He Must Know Something

All this empty shoreline and you had to land here?

Great Blue Heron and Great Egret
Great Blue Heron and Great Egret

The Great Blue Heron was tucked out of my sight until the Great Egret touched down.

Great Blue Heron and Great Egret
Great Blue Heron and Great Egret

The wading birds follow each other, usually hoping to capitalize on a good fishing opportunity. Why else would the Great Blue Heron have chosen this spot?

Great Blue Heron and Great Egret
Great Blue Heron and Great Egret

Spoonbill Tree: Empty

It was a beautiful morning at this old rice field pond even if there weren’t many birds out. It was hot so they had reason to stay tucked in elsewhere.

Pond
Old Rice Field Pond

This tree has become known as the Spoonbill Tree as it is a favorite perching and thus photography spot. The water is very high; often there are two or three alligators lounging on the ground up near the trunk.

Empty Tree
Empty Tree

See Early Morning Pond for a view of this tree taken last October with the roots exposed.

Grove House: Front

In 1825 George Washington Morris, a signer of the Declaration of Independence, became the ninth owner of the land that he named Grove Plantation. Three years later he built Grove House. These images are the front of the house, taken from the extensive tree lined lawn from the left, center, and right.

Grove House at Grove Plantation
Grove House at Grove Plantation

As you move away from the building the massive Live Oaks close in quickly, giving a feeling of seclusion. The second floor porch that runs the full width of the house is very inviting and the wide overhang would have helped keep the home cooler during the South Carolina summers.

Grove House at Grove Plantation
Grove House at Grove Plantation

The house has survived numerous hurricanes and the wrath of the Civil War, during which many similar estates were torched.

Grove House
Grove House at Grove Plantation

Previous post: Grove House: Rear

Solitary Snowy Egret

Snowy Egrets are entertaining to watch as they dart about, working to stir up small fish in the water. This one separated himself from the flock of nearby Roseate Spoonbills and Wood Storks and took a short break. We are used to seeing  Great Egrets waiting this way, but generally the Snowy Egrets don’t have the same perseverance.

Snowy Egret
Snowy Egret

A quick turn and a pounce into the water yielded nothing, this time.

Snowy Egret
Snowy Egret

Taken 7/26/2018.

Grove House: Rear

Like many plantation homes in the south the front of Grove House faces the water where all traffic would have originated when the house was built in 1828. This is a view of the back of the plantation house, taken from the Live Oak lined drive.

Grove House
Grove House – rear

The pond where I photographed the water lilies in yesterday’s post sits in the circular turn of this drive, just in front of the ground floor entry arches.

Grove House Rear Entry
Grove House Rear Entry

Below are the Live Oaks lining the driveway leading away from the back of the house.

Live Oaks Leading Away from Grove House
Live Oaks Leading Away from Grove House

Today Grove House is home to the offices of the US Fish and Wildlife Service’s ACE Basin National Wildlife Refuge.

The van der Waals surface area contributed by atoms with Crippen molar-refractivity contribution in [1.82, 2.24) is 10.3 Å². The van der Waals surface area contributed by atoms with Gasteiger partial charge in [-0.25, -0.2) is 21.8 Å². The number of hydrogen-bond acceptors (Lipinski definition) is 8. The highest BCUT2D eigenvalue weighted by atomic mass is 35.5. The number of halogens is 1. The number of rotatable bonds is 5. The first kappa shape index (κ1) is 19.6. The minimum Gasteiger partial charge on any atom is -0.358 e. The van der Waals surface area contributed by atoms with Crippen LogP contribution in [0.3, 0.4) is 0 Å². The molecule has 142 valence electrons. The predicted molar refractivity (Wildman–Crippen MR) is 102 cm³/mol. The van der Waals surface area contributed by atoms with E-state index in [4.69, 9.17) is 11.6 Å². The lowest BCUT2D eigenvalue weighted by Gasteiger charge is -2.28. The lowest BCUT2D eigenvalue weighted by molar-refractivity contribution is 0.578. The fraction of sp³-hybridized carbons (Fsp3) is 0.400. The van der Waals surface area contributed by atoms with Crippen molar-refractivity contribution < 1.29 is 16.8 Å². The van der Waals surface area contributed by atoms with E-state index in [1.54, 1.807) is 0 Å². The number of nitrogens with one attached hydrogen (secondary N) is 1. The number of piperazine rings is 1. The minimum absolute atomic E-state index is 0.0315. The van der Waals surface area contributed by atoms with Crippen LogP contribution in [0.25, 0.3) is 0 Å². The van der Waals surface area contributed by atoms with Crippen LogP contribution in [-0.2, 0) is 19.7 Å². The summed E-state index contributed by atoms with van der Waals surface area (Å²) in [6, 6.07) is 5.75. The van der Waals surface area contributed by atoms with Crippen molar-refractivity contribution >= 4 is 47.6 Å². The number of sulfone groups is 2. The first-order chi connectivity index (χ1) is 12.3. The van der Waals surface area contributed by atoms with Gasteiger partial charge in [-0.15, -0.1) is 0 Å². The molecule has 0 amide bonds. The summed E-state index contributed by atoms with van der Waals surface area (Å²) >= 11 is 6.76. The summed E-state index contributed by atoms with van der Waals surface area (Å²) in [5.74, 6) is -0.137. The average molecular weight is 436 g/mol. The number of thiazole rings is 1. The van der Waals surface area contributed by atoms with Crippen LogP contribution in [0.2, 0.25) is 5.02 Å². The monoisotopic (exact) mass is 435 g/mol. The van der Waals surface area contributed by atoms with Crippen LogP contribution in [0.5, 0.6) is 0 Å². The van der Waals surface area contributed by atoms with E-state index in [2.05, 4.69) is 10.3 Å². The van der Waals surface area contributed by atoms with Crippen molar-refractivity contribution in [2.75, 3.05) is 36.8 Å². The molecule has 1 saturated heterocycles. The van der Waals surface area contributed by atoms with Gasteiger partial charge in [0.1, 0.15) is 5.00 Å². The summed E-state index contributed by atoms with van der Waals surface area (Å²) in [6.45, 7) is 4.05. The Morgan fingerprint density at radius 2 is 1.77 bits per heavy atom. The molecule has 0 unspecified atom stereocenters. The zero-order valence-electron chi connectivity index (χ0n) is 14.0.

Cashmere Goat

Cashmere Goats are one of the heritage breeds that Middleton Place houses in its barnyard, devoted to animals that were known to be on the farm at some point during the 18th and 19th centuries.

Cashmere Goat
Cashmere Goat

Over numerous trips here this is the closest I’ve come to an “action” shot of one of the goats.

Cashmere Goat
Cashmere Goat

This is closer to what I usually see:

Cashmere Goat
Cashmere Goat

From the Middleton Place website:

In the 1850s, Williams Middleton imported and raised cashmere goats, sending their treasured hair to France where it was processed into cloth. The goats need minimal shelter due to their dual coats. Each year, starting in March, the goats’ hair can be harvested by combing out their winter coat.

https://www.middletonplace.org/

Lining the Banks

Wading birds and alligators gathered along this marsh inlet as the tide was going out.

Wading Birds and Alligators
Wading Birds and Alligators

The Snowy Egrets changed position frequently, they seem happiest when flapping around. The other egrets and herons tended to stick to their claimed spot, even as the alligators passed by.

Wading Birds Lining the Shore
Wading Birds Lining the Shore

Great Egret, Snowy Egret, Little Blue Heron, Tricolored Heron,  and White Ibis shared the banks.

Wild Pig Destruction

I have read about the damage wild pigs perform across South Carolina to crops, gardens, yards, anything they can root up, but this was the first time I had seen them in action.

Wild Pigs
Wild Pigs

This was a group of about a dozen, appearing to be a boar, two sows and two groups of youngsters, at slightly different sizes.

Wild Pigs
Wild Pigs

All of them except the boar were so busy feeding they didn’t even notice us when we stopped in the road.

We had driven by this small field a few days before and the grass the Wildlife Management Area staff had planted earlier in the summer was up about eight or ten inches (20 – 25 cm) and fully covered this plot.

Wild Pig Boar
Wild Pig Boar

The WMA maintains a number of areas along the roads through the property that attract and support different kinds of wildlife. I don’t think this was the outcome they wanted: complete destruction. I suppose the good news is a little fertilizer left behind and freshly turned earth to accept new seed if they decide to replant.

Wild Pig Family
Wild Pig Family

The boar had his eye on us and started encouraging his family to move along with some grunting and posturing. Off they went to destroy something else.

Wild Pigs Disappearing into Woods
Wild Pigs Disappearing into Woods